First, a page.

[Ach] removed outdated info on Linux RNG / haveged
azet at azet.org
Mon May 8 04:58:53 CEST 2017
* micah <micah at riseup.net> [07/05/2017 17:49:54] wrote:
> Aaron Zauner <azet at azet.org> writes:
> > Also the use of `haveged` is recommended, which is a bad idea as this
> > daemon can create blocking situations during key generation
> > effectively creating a deadlock and thus security problems.
> Can you detail what those blocking cases are?
I've seen SSH and GPG key generation take up to 15 minutes by
hardcore users of haveged. I question the sanity in doing this. This
may be one of the few cases where I'm happy that OpenSSL uses it's
own weird RNG construction as blocking on key generation for e.g.
session keys would be fatal.
I would have to write benchmarks to demonstrate. But I really have
better things to do than to waste my time on haveged.
> I appreciate these reasons as valid to remove haveged. However, are
> there not any valid cases where haveged is useful, even if it is not
> perfect? If it is producing entropy, even not great entropy, that is
> then mixed into the entropy pool with other sources, isn't it
> essentially impossible to know the output? Even if you are able to know
> the bits that are delivered into the entropy pool, when it is mixed with
> bits you don't know, it can help calculate the result, but it would be
> far from easy.
> I haven't kept up on the newer kernel pool changes, but lets say haveged
> is so bad that someone can pre-determine a predictable pattern matrix it
> will spit out (somehow, it still passes FIPS-140). You spit this data
> into /dev/random, that passes what it gets through
> drivers/char/random.c, which is passed through a SHA hash to then
> actually feeds the kernel entropy pool.
The random char device has been overhauled over the past year.
There've been significant changes, unfortunately the comments at the
top of the file do not reflect these, I recommend reading the actual
source and related LKML (and linux-crypto) discussions.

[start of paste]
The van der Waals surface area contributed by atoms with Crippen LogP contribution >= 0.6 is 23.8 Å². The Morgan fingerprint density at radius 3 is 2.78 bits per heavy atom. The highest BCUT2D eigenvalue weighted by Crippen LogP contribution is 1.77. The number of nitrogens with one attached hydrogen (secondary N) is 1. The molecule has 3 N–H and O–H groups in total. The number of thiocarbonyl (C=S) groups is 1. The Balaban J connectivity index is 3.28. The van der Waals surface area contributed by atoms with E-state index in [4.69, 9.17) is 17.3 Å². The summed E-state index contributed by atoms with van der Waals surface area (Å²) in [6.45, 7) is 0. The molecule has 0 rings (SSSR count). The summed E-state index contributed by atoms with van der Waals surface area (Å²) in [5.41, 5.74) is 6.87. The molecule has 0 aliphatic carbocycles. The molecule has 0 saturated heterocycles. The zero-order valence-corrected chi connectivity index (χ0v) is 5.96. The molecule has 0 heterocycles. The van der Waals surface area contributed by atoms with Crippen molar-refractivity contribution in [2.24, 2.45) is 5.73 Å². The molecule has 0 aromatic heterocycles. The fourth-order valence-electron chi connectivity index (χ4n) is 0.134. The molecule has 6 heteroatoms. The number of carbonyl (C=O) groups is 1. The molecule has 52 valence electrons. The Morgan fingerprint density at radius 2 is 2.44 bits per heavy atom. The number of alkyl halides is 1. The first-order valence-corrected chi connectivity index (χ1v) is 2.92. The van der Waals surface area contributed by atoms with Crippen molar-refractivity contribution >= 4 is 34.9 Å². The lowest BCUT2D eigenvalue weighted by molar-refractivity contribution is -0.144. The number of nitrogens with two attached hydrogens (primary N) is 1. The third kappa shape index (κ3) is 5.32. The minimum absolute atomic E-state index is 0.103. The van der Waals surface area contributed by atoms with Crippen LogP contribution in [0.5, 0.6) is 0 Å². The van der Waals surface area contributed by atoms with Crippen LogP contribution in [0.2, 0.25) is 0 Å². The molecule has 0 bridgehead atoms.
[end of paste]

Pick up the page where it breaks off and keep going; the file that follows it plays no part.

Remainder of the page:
> However, if that data is mixed with other random data from the system,
> are we comfortable accepting that the SHA of that mixture is totally
> unpredictable? If an attacker knows the input to the hash, knows the
> hash function and thus could calculate what the hash output would be,
> they won’t know the beginning pool state, and so cannot know how their
> input affects it when it goes through the mixing method. So all they
> have done is add entropy.
> The haveged daemon has not been audited, so could have some logic
> mistakes in it, or maybe it has been compromised entirely. But, "the
> fact that an intelligent attacker can construct inputs that will produce
> controlled alterations to the pool's state is not important because we
> don't consider such inputs to contribute any randomness. The only
> property we need with respect to them is that the attacker can't
> increase his/her knowledge of the pool's state. Since all additions are
> reversible (knowing the final state and the input, you can reconstruct
> the initial state), if an attacker has any uncertainty about the initial
> state, he/she can only shuffle that uncertainty about, but never cause
> any collisions (which would decrease the uncertainty)." (comments from
Again these comments are ancient (like from the 90ties) and do not
reflect the current design. See below.
> Isn't a mixed entropy pool that isn't depleted better than a depleted
> pool that spits out weak results?
Well, unless you're constantly re-seeding your CSPRNG it doesn't
really matter what the current state of the entropy pool is, right?
That's also the reason why the proc interfaces for `poolsize` and
`entropy_avail` have been removed. These values are now hard-coded:
There's another thing to consider: entropy attacks. In his blog djb
describes possible attacks which outline that "adding entropy" isn't
necessarily a good thing:
This is exactly the opposite of what people tend to do today, namely
adding new entropy all the time. The reason that new entropy is a
problem is that each addition of entropy is a new opportunity for a
malicious entropy source to control "random" outputs—breaking DSA,
leaking secret keys, etc. The conventional wisdom says that hash
outputs can't be controlled; the conventional wisdom is simply
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